Geneva, Switzerland, May 25, 2009 - Merck Serono, a division of Merck KGaA, Darmstadt, Germany, today announced that in the frame of the first International Thyroid Awareness Week, from May 25 to 31, the company in cooperation with Thyroid Federation International (TFI) will launch an awareness campaign, also supported by the European Thyroid Association (ETA) and the Latin American Thyroid Society (LATS), to raise awareness of thyroid dysfunctions and their consequences, in approximately 40 countries worldwide. Together with the international patient organization TFI, Merck Serono will provide information on these under-diagnosed diseases through professional educational sessions and distribution of information to the public. These materials will be distributed in several languages and are available online for download.

"There are millions of people around the world who may be suffering needlessly because they are unaware of the symptoms and impact of thyroid disorders. Since thyroid hormones regulate the metabolism, an overactive or underactive thyroid gland can produce a wide variety of symptoms; but more importantly is that left untreated these symptoms can potentially lead to life-threatening complications", said Yvonne Andersson, President of TFI. "By raising awareness of the common signs and symptoms of thyroid dysfunctions, we want to encourage people to seek medical advice if they believe they might be at risk." Today, it is estimated that 300 million people suffer from thyroid dysfunctions and over half are presumed to be unaware of their condition. An under- or overactive thyroid News Release Page 2 of 3 (hypothyroidism and hyperthyroidism) may occur at any time in life. Women in particular are five to eight times more likely to be affected than men. If left untreated, both hypothyroidism and hyperthyroidism can lead to serious complications, among which are cardiovascular diseases. Untreated thyroid disorders can also affect both pregnant women and the developing fetus.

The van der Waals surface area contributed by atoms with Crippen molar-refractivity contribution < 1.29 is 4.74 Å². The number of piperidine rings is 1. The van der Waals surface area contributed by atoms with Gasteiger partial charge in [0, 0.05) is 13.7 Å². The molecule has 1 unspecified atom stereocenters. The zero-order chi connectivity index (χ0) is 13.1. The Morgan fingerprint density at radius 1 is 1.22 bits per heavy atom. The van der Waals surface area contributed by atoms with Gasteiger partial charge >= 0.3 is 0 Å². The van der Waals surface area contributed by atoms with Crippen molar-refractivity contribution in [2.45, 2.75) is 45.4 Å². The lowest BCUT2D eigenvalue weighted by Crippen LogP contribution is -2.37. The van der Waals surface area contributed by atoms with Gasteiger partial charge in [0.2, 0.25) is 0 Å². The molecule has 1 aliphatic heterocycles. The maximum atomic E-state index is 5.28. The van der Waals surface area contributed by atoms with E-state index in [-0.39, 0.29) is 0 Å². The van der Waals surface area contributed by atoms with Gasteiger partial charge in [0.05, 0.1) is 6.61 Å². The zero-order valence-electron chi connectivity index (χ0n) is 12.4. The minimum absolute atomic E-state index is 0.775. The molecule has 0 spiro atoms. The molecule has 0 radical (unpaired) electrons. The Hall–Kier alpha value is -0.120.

"Most thyroid diseases are life-long conditions affecting patients' quality of life.

However because symptoms may be mild or non-specific, such as tiredness, weight gain, intolerance to cold or even depression, diagnosis is often missed or delayed", said Dr. Richard Douge, Executive Vice President Global Marketing at Merck Serono.

"However thyroid dysfunctions can be easily detected through a blood test and successfully managed with medical care".

Merck Serono has a longstanding commitment to the treatment of thyroid diseases dating back to 1894 when its first thyroid medicine was launched. Today the company markets Euthyrox® (levothyroxine sodium) and Novothyral® (levothyroxine sodium, liothyronine sodium) for the treatment of hypothyroidism, Thyrozol® (thiamazole) for hyperthyroidism, JodidTM (potassium iodide) for iodine deficiency (a cause of enlargement of the thyroid gland leading to goiter) and Jodthyrox® (levothyroxine sodium and potassium iodide) for the treatment of goiter. In 1994, with the support of the International Council for the Control of Iodine Deficiency Disorders (ICCIDD), the International Children's fund (UNICEF) and the World Health Organization (WHO), the company contributed to the first international survey on the prevalence of iodine deficiency using the company's emblematic ThyroMobil, a mobile van equipped with an ultrasound scanner for thyroid screening, to collect data among the population on four continents. Currently, Merck Serono has launched an educational campaign in China and intends to support an epidemiological project to shed light on the prevalence of thyroid disorders in China.